AAS Meeting #194 - Chicago, Illinois, May/June 1999
Session 76. Advanced Solar Space Missions and Ground-based Instruments
Solar, Display, Wednesday, June 2, 1999, 10:00am-6:30pm, Southeast Exhibit Hall

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[76.15] Visible-light All-sky Imagers in Deep Space

A. Buffington, P.P. Hick, B.V. Jackson (UCSD/CASS)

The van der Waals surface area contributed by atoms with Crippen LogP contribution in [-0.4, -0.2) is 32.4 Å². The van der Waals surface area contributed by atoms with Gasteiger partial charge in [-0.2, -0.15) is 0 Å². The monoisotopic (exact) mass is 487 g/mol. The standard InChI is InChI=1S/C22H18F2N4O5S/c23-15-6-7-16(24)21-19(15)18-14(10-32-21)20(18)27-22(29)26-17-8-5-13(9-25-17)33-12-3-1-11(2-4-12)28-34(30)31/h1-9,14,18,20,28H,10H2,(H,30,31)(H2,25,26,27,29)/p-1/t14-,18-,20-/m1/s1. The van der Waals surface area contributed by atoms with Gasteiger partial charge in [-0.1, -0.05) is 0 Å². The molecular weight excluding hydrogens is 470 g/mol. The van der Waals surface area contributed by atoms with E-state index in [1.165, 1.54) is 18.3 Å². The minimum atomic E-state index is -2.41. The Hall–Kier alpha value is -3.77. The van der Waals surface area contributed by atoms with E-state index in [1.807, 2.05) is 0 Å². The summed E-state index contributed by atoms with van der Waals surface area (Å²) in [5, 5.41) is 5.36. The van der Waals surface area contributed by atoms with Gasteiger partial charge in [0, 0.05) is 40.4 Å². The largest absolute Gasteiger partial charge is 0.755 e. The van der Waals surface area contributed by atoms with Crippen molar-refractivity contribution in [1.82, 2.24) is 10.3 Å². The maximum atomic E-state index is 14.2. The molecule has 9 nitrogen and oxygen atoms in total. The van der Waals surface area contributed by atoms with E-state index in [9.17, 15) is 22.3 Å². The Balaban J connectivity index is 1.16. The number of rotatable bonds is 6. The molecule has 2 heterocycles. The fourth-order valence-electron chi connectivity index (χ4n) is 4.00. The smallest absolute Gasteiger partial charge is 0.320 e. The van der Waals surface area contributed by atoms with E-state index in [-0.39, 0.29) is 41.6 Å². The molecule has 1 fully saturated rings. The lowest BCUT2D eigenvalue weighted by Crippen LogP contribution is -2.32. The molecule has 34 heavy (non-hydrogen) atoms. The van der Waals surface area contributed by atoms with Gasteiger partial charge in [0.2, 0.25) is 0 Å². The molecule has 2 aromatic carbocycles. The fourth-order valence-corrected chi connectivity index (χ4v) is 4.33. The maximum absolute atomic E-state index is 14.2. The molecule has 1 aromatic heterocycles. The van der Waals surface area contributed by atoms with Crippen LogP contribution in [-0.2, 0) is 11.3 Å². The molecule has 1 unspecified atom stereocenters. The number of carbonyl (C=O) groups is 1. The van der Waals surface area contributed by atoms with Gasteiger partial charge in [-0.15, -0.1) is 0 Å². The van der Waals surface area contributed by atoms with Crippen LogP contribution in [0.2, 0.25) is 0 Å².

Emerging new techniques for very wide-angle optics and efficient light-baffling systems permit visible-light imagers capable of viewing half the sky or more starting within only a few degrees of the Sun. These instruments provide the 0.1% photometry required for studying low-contrast heliospheric features such as solar mass ejections and co-rotating structures. The imagers view sunlight Thomson-scattered from interplanetary electrons. A typical imager design provides "all-sky" photometric maps with 1 degree sky bins and a 1-hour cadence. Instrument weights of only several kilograms and modest power requirements make these imagers particularly suitable for deployment to deep space. Tomographic reconstructions of the interplanetary mass density distribution are enabled by combining data from one or more deep-space probes, with comparable instruments near Earth. These deep-space images are also suitable for discovery and study of comets and asteroids, and for detailed measurements of brightness variations in the zodiacal dust cloud.

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